The Temperance Movement hoped to remove the temptation to drink. But this, and I can’t stress this enough, did not work. People found a way around being sober. In the 1920s speakeasies were booming, bathtub gin was common, and doctors would prescribe whiskey for ailments like back pain, stomach pain, or being married to an asshole. The prisons were filled with bootleggers and drinkers and everyone apparently had syphilis. Bathtub gin was crippling people, making them blind and leaving them paralyzed. So the Temperance Movement did not stop people from drinking as much as it made them more creative, destroyed lives, and indirectly made people’s genitals burn.   

France was a different story (but not with syphilis). At the same time that America was trying to stop people from drinking, France was encouraging it. France was in a period of post-war euphoria. There were new fashion trends, new music, new artistic movements, and booming tourism. Artists, musicians, and writers were among those who found France preferable to their native land. France was cheap and artists relished the idea of living in close approximation to legal alcohol, like-minded thinkers, and prostitutes. And among these numbers were the Lost Generation. The term, coined by Gertrude Stein and used by Hemingway in The Sun Also Rises, referred to the “directionless wandering” spirit of the war’s survivors striving to cope with the carnage and destruction of the First World War. (No wonder they all needed a drink). They were unable or unwilling to cope with living in America, preferring instead a place with a once-in-a-generation arts community and the ability to get drunk without a doctor’s note.  

Not only are the Lost Generation writers known for their drinking prowess, they’re believed to be the origin of the archetypal alcoholic writer. While every culture has its drunk pen-smiths, the concentration is highest among male American writers. And not only male American writers, but those born in the late 1800s and writing in the 1920s to the 1950s. All one needed was a penis, a rollneck sweater, and a crippling yet charismatic weakness to fit the pattern of the mythic genius writer. For F. Scott Fitzgerald this weakness was never in doubt. Booze. He was a self-professed alcoholic. “I’m Scott Fitzgerald, the alcoholic,” he would introduce himself. And then he would probably fall asleep on the floor or go swimming in a fountain with his insane wife. While at Yale, he would often brag in his letters that his shaky script was a result of “beers and a few Bronxes [cocktails].” Perhaps the true wonder of Gatsby is that Fitzgerald stayed sober enough to write it.

Fitzgerald and his wife Zelda’s relationship teetered on a rickety bar cart. In the brutal character evisceration of his friends known popularly as A Moveable Feast (subtitle: My Former Friends and Why They Suck), Hemingway claimed that Zelda kept Fitzgerald drunk because it would disable his writing. She had literary ambitions of her own and was evidently jealous of his success. She in turn claimed (not in his book) that Hemingway and Fitzgerald were lovers. So while Fitzgerald tried to stay sober long enough to write, Zelda gummed up the works. In her defense, it wasn’t hard. And if it was her goal, it worked. Hemingway pointed out that in the mid-1920s Fitzgerald was drinking too much and barely working. By the mid-late 1920s he was drinking while writing which led to unpublished and unaccepted stories. In the hopes of keeping himself sober enough to work, Fitzgerald invited Hemingway to their cottage town and waxed happy about their potential day. We’ll find an inexpensive villa and we won’t drink and it’ll be like the good old days and we’ll swim and be healthy and brown and we’ll have one aperitif before lunch and one before dinner. It’s sad in a sort of nostalgic, was-Zelda-onto-something kind of way. (NB: Zelda’s claim is not harmed by the fact that at a café once, Fitzgerald asked Hemingway to check his penis to make sure it was big enough. Spoiler alert: it was fine).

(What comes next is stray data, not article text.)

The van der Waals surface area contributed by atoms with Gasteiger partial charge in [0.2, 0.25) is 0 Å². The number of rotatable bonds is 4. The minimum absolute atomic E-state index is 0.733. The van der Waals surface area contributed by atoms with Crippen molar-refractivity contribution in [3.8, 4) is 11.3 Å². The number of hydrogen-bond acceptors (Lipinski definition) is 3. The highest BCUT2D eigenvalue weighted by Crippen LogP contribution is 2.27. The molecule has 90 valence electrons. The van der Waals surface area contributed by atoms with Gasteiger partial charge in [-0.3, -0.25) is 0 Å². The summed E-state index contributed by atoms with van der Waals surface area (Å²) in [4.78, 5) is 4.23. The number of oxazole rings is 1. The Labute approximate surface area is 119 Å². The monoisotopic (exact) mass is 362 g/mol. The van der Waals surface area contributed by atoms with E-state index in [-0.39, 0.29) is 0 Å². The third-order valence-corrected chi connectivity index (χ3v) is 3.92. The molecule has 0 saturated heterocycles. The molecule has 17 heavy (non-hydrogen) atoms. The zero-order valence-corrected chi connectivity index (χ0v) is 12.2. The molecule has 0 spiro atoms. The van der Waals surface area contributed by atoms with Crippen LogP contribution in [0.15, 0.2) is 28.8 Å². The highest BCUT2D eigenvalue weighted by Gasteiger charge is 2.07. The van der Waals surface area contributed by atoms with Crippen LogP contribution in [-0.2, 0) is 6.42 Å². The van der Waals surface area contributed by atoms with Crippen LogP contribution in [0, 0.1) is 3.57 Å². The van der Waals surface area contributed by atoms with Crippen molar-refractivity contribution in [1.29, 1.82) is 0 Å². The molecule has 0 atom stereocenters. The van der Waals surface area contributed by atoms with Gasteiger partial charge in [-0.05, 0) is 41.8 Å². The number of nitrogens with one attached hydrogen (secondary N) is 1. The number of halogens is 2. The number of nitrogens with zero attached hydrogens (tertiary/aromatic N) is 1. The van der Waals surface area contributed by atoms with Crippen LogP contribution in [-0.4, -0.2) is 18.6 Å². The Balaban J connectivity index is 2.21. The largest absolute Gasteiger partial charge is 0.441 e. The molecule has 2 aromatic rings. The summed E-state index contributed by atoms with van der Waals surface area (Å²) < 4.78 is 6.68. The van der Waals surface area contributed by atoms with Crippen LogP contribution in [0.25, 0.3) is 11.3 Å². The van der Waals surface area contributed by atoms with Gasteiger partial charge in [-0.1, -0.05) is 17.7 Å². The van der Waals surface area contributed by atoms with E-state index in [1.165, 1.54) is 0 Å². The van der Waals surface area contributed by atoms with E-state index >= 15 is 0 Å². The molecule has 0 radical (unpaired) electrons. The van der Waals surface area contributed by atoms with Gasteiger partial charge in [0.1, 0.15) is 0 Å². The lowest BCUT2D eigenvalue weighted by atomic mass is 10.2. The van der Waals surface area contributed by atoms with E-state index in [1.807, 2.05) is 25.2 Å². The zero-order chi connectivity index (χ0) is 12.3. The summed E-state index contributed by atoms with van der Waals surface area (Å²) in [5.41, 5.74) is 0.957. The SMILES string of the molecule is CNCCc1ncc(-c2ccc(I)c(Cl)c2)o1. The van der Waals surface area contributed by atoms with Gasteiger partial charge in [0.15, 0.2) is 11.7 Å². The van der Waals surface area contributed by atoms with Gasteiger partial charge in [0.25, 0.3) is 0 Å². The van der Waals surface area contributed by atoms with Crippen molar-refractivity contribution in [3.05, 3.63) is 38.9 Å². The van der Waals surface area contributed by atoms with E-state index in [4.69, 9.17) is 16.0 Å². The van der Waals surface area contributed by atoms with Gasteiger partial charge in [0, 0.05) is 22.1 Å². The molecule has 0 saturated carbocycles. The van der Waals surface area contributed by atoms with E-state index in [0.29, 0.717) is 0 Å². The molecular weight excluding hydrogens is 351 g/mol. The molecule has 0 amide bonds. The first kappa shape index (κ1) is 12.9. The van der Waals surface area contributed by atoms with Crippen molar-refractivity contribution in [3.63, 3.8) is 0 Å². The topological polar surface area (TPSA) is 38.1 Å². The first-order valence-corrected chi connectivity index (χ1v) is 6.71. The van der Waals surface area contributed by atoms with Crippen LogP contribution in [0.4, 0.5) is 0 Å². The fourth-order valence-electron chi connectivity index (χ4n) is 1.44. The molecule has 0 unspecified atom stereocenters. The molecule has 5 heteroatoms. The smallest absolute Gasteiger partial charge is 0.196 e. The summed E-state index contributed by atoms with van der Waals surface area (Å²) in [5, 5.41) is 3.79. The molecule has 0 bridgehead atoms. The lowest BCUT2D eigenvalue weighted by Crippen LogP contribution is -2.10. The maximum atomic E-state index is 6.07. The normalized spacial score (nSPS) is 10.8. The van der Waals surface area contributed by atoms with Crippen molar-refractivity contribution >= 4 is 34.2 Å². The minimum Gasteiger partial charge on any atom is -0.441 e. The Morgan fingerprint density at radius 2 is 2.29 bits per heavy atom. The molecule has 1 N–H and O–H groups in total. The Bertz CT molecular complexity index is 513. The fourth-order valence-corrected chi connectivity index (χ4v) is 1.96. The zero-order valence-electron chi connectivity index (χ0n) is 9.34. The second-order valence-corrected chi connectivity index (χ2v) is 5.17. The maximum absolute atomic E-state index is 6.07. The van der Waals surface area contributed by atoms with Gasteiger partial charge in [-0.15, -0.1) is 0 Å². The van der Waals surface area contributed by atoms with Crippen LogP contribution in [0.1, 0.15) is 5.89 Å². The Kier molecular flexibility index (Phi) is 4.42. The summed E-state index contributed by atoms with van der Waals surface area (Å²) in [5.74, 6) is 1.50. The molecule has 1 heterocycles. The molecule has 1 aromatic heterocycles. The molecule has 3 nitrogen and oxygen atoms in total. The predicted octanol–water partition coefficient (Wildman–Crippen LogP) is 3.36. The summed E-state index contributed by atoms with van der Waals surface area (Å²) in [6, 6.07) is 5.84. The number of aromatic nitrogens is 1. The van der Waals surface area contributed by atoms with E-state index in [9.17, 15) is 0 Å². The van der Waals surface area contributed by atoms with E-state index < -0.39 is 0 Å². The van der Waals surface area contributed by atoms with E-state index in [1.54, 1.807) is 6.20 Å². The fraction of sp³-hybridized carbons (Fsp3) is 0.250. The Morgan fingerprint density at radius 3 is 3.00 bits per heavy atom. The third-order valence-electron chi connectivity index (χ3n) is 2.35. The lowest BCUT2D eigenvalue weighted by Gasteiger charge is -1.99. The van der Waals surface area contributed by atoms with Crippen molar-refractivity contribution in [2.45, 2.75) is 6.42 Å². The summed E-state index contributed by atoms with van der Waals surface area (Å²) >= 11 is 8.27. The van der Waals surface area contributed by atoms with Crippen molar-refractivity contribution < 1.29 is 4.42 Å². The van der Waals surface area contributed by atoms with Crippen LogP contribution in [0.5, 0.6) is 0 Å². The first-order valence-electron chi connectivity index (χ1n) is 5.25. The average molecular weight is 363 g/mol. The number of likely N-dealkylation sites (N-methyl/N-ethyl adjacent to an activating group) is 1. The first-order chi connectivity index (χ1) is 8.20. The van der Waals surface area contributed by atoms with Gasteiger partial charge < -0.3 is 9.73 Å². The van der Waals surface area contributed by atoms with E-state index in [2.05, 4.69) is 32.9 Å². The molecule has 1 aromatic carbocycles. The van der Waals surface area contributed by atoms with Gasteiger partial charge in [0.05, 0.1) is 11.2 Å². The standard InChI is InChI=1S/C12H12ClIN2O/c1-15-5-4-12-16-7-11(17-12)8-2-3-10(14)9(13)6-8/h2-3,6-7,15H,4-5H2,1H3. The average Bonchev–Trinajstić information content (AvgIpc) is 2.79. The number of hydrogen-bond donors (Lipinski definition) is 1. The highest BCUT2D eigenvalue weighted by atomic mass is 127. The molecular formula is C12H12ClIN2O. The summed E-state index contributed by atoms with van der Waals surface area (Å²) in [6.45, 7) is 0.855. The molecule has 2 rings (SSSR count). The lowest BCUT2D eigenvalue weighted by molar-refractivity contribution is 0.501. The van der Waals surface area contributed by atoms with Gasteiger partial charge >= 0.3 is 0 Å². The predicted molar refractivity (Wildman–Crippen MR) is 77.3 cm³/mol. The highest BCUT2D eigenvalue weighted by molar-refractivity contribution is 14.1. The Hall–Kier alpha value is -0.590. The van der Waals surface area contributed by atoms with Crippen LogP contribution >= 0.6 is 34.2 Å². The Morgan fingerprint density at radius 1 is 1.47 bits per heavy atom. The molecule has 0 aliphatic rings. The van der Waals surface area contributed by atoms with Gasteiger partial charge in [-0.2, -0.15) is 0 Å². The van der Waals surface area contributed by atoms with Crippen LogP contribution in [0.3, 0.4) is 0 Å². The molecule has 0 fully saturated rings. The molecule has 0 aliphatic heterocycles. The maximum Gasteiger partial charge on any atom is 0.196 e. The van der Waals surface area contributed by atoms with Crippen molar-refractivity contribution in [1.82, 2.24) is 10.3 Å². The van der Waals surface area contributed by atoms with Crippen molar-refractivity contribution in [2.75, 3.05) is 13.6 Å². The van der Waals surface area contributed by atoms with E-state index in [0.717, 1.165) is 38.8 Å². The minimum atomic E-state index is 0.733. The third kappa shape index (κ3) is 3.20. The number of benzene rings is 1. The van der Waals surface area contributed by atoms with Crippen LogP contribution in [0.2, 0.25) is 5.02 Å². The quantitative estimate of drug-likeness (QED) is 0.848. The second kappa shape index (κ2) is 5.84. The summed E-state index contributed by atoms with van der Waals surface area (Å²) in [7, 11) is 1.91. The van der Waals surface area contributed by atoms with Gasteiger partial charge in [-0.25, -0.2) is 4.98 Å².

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On April 1 33 AD, Thirteen Guys in Jerusalem had Dinner and Wine

Scholars suggest it was a Wednesday. And, to those outside their inner circle, it was probably a Wednesday like most others. Thirteen guys were meeting for dinner in Jerusalem. Two had been instructed to go to “the city” to meet “a man carrying a jar of water.” This man would then bring them to a house with an upper room furnished and ready for dinner.  

The thirteen of them reclined on pillows and ate food that sat in stone bowls on low tables. They ate lamb, bean stew, olives with a mint-like herb called hyssep. They nibbled on dates, a pistachio and date charoset, unleavened bread, and a fish sauce called tzir. They drank wine. It was probably quite a pleasant evening until the hyssep hit the fan and the course of history was drastically altered.  

The Last Supper is one of the most famous events in all of the world, let alone Christianity. It is trumped perhaps only by the event which occurred two days later. You don’t have to be a Sunday school grad to know the rest of the evening’s events. Jesus brought his twelve disciples to dinner. He washed their feet and then predicted that Judas would betray him. Judas left to alert the Sanhedrin. Jesus then gave a lengthy farewell address during which he talked about love, hate, and that they should probably just split up the bill. He then predicted that Peter would deny him, a charge to which Peter hooted vigorously. Jesus and three of his disciples were captured later in the Garden of Gethsemane, where Jesus was suffering the Agony in the Garden. The rest, as they say, is bitterly contested, world changing, unimaginably divisive history.

So, how is this drunken history?

The better question is – how is it not?